In another 20 years or so will there even be a Father’s Day?
My son Gideon (age nine) assures me that he will be a good father someday, but will that be an empty accomplishment? In another 20 years or so will there even be a Father’s Day?
At best, there will be a shortage of old-school, jack-of-all-trades fathers. The current prissy “metrosexual” movement will decimate time-honored fatherly duties, such as grilling out (“There’s not enough moisturizer in the world to undo that smoke damage, boyfriend”) and the old “pull my finger” gag. (“No! Don’t pull my finger! You might mess up my manicure!”)
According to a Pew Research Center analysis of Census and polling data, 40 percent of homes with children under age 18 already have a woman as the sole or primary breadwinner. Technology and cultural trends are just piling on to downgrade fatherhood into irrelevance.
With the widespread use of driverless cars, dad won’t be needed for driving lessons. (Okay, at least the metrosexuals won’t have to dig their fingernails into the dash.) Nor will dads be awakened at midnight to bail their kid out of jail. That’s because everything can be handled online, and there will even be an app for lecturing the kids with the voice of Ward Cleaver, Homer Simpson or Darth Vader. (“I am your father, Luke. Um…father, noun, a male parent…”)
Fathers won’t get to toss the ol’ pigskin around in the backyard with their kids, because college recruiters will be snapping up hot prospects earlier and earlier. (“Sign with our athletic department and we’ll get you room, board, a tutor — and we’ll even cut that unsightly umbilical cord for you.”)
The traditional fatherly job of mercilessly intimidating his daughter’s beaus will meet with stiff competition. (“I’ve seen my student loan debt and my share of the national debt, so whatever you’ve got doesn’t scare me, old man!”)
Fashion accessories may do away with the traditional father-daughter dance. (“Princess, the electromagnetic field from your piercings is messing with my pacemaker.”)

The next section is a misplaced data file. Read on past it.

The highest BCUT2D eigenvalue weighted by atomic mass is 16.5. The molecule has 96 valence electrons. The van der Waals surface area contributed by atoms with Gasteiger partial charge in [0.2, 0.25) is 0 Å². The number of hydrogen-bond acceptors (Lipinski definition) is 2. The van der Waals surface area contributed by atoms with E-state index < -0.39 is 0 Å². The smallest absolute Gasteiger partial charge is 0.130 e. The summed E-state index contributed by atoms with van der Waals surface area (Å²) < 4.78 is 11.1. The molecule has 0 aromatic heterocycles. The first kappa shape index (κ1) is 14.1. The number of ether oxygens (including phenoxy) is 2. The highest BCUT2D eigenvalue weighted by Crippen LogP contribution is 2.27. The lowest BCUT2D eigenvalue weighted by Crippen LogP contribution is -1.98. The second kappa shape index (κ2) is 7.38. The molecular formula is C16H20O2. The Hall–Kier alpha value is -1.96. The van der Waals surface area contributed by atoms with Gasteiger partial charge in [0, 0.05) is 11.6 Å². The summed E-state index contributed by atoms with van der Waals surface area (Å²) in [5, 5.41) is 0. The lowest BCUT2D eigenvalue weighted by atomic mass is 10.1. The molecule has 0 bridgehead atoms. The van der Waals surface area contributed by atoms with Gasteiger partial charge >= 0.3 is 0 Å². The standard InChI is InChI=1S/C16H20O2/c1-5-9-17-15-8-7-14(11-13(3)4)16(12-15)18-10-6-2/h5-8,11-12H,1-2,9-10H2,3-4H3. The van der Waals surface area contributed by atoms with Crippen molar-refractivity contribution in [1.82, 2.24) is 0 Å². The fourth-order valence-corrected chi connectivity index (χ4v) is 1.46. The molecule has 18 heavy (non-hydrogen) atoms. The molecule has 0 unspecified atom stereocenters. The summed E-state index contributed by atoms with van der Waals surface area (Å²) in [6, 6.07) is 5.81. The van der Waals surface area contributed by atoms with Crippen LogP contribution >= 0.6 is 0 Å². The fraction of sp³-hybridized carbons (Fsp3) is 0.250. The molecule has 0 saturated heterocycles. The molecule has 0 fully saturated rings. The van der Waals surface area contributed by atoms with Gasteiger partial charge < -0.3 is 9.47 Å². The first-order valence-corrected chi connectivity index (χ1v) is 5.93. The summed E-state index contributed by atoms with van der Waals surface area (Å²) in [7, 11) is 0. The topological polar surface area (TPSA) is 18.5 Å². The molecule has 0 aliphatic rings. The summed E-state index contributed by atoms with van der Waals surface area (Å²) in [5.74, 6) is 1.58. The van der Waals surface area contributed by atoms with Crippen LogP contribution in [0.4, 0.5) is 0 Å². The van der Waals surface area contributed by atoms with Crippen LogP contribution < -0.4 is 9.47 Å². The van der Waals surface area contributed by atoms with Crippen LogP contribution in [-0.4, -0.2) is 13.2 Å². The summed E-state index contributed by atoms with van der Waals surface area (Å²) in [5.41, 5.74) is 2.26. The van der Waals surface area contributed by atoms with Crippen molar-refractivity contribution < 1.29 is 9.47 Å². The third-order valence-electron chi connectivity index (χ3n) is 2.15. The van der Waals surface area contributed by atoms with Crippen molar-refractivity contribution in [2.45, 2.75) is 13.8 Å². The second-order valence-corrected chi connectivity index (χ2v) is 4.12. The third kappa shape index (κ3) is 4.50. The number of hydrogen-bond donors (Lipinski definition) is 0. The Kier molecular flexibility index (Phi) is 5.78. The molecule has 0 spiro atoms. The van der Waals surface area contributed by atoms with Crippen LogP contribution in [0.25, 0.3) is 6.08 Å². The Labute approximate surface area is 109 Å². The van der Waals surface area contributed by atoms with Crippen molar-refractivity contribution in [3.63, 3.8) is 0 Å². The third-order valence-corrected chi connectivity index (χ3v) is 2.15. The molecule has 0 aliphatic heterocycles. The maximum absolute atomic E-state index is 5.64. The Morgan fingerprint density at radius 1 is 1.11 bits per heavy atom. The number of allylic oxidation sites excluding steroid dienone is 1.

Dads will no longer get to grouse “I’m not made of money!” because they sort of will be, as they have to sell their blood and organs to pay health insurance premiums.
Dads won’t even have the honor of saying, “Kids, let me introduce you to your new stepmother.” Social networking sites such as Facebook will always beat him to the punch. (“Ah, yes, Jessica — the perky attributes you displayed at your company picnic three years ago certainly explain what Dad sees in you.”)
My extremist friends think cataclysmic climate change will intrude upon the fatherly task of hauling the family to the shore for an excursion, because the shore will be coming to meet THEM. (“Run! Run! Not even duct tape can stop it!”)
Will Father’s Day 2033 find fathers so marginalized that they take a cue from a recent controversial exhibit in Berlin’s Jewish Museum? Jews have become such a small percentage of the German population that the museum came up with the idea of letting a real live Jewish person sit in a Plexiglas enclosure and answer questions from Gentiles.
Not only is the idea of a Dad In A Box potentially humiliating, but it could eliminate the “species” entirely. (“No! Don’t pull my finger! I’m inside a glass box, for pity’s sake! Have mercy!!!”)